Multiple-Group Analysis and Measurement Invariance
This course by Professor Gordon Cheung covers measurement invariance concepts, testing methods, Mplus syntax and hands-on data analysis.
Friday 22 February 2019
Auckland: Friday 22 February 2019
Professor Gordon Cheung
This course assumes that participants have a basic of structural equation modelling and experience with using Mplus. Participants who do not possess these are strongly encouraged to attend the 2-day workshop on Introduction to Structural Equation Modelling with Mplus first.
One of the crucial issues in cross-group, in particular cross-cultural studies, is the equivalence/ invariance of measurements across groups. In the past, researchers assumed that the psychometric properties of measurement are the same across groups when they conducted cross-group comparisons. However, such an assumption is usually invalid in cross-cultural studies.
This 1-day workshop provides:
- the basic concepts behind measurement invariance and the assumptions involved
- comparison of various methods in testing measurement invariance
- Mplus syntax for testing measurement invariance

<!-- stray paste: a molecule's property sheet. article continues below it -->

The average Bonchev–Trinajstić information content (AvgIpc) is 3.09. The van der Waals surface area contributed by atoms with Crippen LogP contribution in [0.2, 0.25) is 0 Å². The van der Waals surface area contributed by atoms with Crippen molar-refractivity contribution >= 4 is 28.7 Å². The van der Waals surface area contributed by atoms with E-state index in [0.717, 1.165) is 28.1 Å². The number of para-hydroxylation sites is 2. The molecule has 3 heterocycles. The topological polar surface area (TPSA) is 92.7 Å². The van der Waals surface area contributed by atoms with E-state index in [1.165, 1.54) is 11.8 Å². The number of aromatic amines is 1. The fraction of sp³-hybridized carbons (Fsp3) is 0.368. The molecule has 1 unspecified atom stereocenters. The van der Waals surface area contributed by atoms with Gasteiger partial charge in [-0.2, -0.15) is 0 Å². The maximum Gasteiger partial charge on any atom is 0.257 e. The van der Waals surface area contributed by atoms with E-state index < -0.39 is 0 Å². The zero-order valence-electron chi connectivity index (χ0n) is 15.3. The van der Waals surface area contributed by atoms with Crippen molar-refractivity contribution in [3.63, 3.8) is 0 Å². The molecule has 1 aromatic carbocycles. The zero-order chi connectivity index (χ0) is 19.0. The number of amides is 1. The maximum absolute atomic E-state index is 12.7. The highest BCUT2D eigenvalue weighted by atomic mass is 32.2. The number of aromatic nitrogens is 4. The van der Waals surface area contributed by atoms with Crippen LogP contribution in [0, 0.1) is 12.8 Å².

- application of measurement invariance in theory development in cross-cultural studies. Hands-on data analysis with examples will be provided.
Cheung GW (2008). Testing equivalence in the structure, means, and variances of higher-order constructs with structural equation modeling. Organizational Research Methods, 11, 593–613.
Cheung GW & Lau RS (2012). A direct comparison approach for testing measurement invariance. Organizational Research Methods, 15, 167–198.
Cheung GW & Rensvold RB (1999). Testing factorial invariance across groups: A reconceptualization and proposed new method. Journal of Management, 25(1), 1–27.
Cheung GW & Rensvold RB (2002). Evaluating Goodness-of-Fit Indices for Testing Measurement Invariance. Structural Equation Modeling Journal, 9(2), 233–255.
Vandenberg RJ & Lance CE (2000). A review and synthesis of the measurement invariance literature: suggestions practices, and recommendations for organizational research. Organizational Research Methods, 3(1): 4–69.